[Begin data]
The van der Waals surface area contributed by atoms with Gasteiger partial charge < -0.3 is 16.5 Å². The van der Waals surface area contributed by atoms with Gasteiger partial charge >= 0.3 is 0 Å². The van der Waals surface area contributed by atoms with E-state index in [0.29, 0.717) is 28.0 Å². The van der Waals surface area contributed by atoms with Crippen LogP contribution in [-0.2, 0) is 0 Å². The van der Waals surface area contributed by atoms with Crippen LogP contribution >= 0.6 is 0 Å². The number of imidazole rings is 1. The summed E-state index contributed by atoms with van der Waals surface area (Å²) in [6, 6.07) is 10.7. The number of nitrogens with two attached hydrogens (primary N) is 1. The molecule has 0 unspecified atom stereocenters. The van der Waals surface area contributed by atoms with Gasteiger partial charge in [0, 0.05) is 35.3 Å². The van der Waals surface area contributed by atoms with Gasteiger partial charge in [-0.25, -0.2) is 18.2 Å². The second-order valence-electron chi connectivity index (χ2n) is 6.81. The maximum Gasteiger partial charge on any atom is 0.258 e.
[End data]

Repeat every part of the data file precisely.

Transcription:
The van der Waals surface area contributed by atoms with Gasteiger partial charge < -0.3 is 16.5 Å². The van der Waals surface area contributed by atoms with Gasteiger partial charge >= 0.3 is 0 Å². The van der Waals surface area contributed by atoms with E-state index in [0.29, 0.717) is 28.0 Å². The van der Waals surface area contributed by atoms with Crippen LogP contribution in [-0.2, 0) is 0 Å². The van der Waals surface area contributed by atoms with Crippen LogP contribution >= 0.6 is 0 Å². The number of imidazole rings is 1. The summed E-state index contributed by atoms with van der Waals surface area (Å²) in [6, 6.07) is 10.7. The number of nitrogens with two attached hydrogens (primary N) is 1. The molecule has 0 unspecified atom stereocenters. The van der Waals surface area contributed by atoms with Gasteiger partial charge in [0, 0.05) is 35.3 Å². The van der Waals surface area contributed by atoms with Gasteiger partial charge in [-0.25, -0.2) is 18.2 Å². The second-order valence-electron chi connectivity index (χ2n) is 6.81. The maximum Gasteiger partial charge on any atom is 0.258 e.